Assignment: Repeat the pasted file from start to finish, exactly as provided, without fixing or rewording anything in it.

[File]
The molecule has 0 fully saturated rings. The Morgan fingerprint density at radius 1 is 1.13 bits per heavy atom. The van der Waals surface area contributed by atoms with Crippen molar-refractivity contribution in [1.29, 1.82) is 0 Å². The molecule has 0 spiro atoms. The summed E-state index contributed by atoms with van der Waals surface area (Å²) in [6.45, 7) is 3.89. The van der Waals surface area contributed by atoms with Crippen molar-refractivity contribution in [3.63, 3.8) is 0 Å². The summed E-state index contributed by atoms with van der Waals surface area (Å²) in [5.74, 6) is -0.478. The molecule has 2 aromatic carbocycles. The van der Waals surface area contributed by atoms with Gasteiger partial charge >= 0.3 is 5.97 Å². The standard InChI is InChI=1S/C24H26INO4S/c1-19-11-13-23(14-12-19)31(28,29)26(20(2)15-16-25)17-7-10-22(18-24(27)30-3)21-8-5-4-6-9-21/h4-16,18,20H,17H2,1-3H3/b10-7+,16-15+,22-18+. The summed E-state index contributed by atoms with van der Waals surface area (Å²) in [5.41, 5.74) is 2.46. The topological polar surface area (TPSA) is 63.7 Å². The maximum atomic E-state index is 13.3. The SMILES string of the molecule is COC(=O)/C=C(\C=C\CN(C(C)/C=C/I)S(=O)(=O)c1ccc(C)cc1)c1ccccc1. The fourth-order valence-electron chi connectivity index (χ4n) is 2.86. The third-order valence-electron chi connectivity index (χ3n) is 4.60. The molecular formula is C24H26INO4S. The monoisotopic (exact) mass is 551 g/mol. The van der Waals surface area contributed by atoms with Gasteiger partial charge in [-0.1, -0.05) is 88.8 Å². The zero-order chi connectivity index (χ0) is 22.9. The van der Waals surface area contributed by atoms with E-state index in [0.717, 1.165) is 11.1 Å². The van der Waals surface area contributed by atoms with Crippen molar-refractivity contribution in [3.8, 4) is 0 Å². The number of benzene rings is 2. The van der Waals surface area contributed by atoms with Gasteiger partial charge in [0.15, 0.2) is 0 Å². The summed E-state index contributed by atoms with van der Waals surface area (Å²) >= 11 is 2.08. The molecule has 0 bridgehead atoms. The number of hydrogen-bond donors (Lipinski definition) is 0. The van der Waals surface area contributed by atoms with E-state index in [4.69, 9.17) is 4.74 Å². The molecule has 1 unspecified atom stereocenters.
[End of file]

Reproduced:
The molecule has 0 fully saturated rings. The Morgan fingerprint density at radius 1 is 1.13 bits per heavy atom. The van der Waals surface area contributed by atoms with Crippen molar-refractivity contribution in [1.29, 1.82) is 0 Å². The molecule has 0 spiro atoms. The summed E-state index contributed by atoms with van der Waals surface area (Å²) in [6.45, 7) is 3.89. The van der Waals surface area contributed by atoms with Crippen molar-refractivity contribution in [3.63, 3.8) is 0 Å². The summed E-state index contributed by atoms with van der Waals surface area (Å²) in [5.74, 6) is -0.478. The molecule has 2 aromatic carbocycles. The van der Waals surface area contributed by atoms with Gasteiger partial charge >= 0.3 is 5.97 Å². The standard InChI is InChI=1S/C24H26INO4S/c1-19-11-13-23(14-12-19)31(28,29)26(20(2)15-16-25)17-7-10-22(18-24(27)30-3)21-8-5-4-6-9-21/h4-16,18,20H,17H2,1-3H3/b10-7+,16-15+,22-18+. The summed E-state index contributed by atoms with van der Waals surface area (Å²) in [5.41, 5.74) is 2.46. The topological polar surface area (TPSA) is 63.7 Å². The maximum atomic E-state index is 13.3. The SMILES string of the molecule is COC(=O)/C=C(\C=C\CN(C(C)/C=C/I)S(=O)(=O)c1ccc(C)cc1)c1ccccc1. The fourth-order valence-electron chi connectivity index (χ4n) is 2.86. The third-order valence-electron chi connectivity index (χ3n) is 4.60. The molecular formula is C24H26INO4S. The monoisotopic (exact) mass is 551 g/mol. The van der Waals surface area contributed by atoms with Gasteiger partial charge in [-0.1, -0.05) is 88.8 Å². The zero-order chi connectivity index (χ0) is 22.9. The van der Waals surface area contributed by atoms with E-state index in [0.717, 1.165) is 11.1 Å². The van der Waals surface area contributed by atoms with Crippen molar-refractivity contribution in [3.8, 4) is 0 Å². The number of benzene rings is 2. The van der Waals surface area contributed by atoms with Gasteiger partial charge in [0.15, 0.2) is 0 Å². The summed E-state index contributed by atoms with van der Waals surface area (Å²) >= 11 is 2.08. The molecule has 0 bridgehead atoms. The number of hydrogen-bond donors (Lipinski definition) is 0. The van der Waals surface area contributed by atoms with E-state index in [4.69, 9.17) is 4.74 Å². The molecule has 1 unspecified atom stereocenters.